But they say, keep your expectations as low as possible as far as sightings are concerned, especially when in the jungles or national parks. There are people who sight tigers/lions/leopards in their very first visit while others are not lucky even after multiple visits.
Anyhow, equipped with the right attitude and equipment, I landed in Bandipur on a Wednesday evening. I decided to catch up on my sleep as I had booked an early morning safari in the hope of tracking down at least one tiger.
After roaming about on different tracks for few hours, all we spotted were deer, elephants, gaurs, raptors and spiders. Our guide was more disappointed than us—pointing towards the cloud-laden sky, he said that it probably was not a good day. And as luck could have been, within minutes, it started pouring and all the safari jeeps started heading towards the exit point. We were told that it is not safe to be in the dense forest during such a downpour. We were already drenched in the rain but were quite happy to see peacocks dancing!
Imagine this, right in the middle of the jungle, raining heavily, already half drenched and at this very point and time, your jeep decides to call it quits! Yes, we were all marching down on the otherwise prohibited paths of the jungle besides of course enjoying the unscheduled for bath time! We were told that since all safari jeeps were on way to the exit point, we would either have to wait for them to drop other tourists and then come to pick us or continue walking.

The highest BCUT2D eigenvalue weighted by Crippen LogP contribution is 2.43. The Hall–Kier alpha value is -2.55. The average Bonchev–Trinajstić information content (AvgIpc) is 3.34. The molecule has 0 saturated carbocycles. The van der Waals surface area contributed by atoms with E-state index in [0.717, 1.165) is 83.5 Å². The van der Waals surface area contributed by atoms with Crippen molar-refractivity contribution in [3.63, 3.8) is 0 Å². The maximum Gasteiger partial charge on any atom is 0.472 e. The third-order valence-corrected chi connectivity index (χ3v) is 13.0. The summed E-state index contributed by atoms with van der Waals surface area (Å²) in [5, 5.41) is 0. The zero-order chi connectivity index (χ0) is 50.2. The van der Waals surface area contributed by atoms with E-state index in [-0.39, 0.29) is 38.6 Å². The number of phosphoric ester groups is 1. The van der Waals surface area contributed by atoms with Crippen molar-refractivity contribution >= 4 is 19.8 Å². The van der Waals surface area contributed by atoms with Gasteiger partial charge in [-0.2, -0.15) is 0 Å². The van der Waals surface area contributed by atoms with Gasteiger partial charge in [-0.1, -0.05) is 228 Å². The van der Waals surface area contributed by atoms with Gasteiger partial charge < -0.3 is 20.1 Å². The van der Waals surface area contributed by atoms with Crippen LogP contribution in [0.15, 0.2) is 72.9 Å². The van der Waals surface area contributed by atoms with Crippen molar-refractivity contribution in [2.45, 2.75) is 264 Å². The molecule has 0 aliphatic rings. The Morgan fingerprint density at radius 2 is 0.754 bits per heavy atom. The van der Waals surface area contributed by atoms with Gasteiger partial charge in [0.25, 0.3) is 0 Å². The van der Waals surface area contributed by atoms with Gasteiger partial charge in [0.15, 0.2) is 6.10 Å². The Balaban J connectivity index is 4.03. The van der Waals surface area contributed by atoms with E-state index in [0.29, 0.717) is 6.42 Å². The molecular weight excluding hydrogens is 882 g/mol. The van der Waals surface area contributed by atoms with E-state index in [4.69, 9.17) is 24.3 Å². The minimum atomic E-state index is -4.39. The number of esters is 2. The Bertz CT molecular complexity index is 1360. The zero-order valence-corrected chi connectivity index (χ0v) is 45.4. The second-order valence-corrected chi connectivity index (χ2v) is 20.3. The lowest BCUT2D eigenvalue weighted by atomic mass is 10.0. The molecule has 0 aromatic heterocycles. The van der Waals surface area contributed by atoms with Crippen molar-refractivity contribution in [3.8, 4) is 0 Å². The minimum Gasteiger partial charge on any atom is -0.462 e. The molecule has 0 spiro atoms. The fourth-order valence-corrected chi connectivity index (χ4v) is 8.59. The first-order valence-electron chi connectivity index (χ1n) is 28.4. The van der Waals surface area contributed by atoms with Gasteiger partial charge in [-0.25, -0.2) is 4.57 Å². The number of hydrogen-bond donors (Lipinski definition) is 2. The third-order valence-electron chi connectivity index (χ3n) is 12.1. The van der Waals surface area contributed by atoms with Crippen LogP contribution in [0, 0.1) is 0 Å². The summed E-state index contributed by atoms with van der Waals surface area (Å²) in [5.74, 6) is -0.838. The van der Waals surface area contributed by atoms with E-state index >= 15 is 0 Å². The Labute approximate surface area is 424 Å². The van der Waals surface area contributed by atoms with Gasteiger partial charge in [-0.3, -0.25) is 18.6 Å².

Call it luck or destiny that day, while we were walking, our guide signalled us to not talk. And next he showed us something that made my heart skip a beat – can’t say if it was in excitement, fear or disbelief. I had made a footprint with my sports shoes right next to a fresh pug mark by a tiger!! A tiger had crossed that path and must have gone into the hiding. Or was it secretly watching us go away from its home? The guide told us that the pug marks were fresh since there were no tyre signs over them and the pug marks were filled with rain water.
I did not get to meet Mr Wild Cat but I did match my footsteps with him! It was an amazing feeling, alive is awesome indeed.
The very smell of sea and the waves splashing on the beach can get one excited. But when you are surrounded all around with water, it is an experience in itself.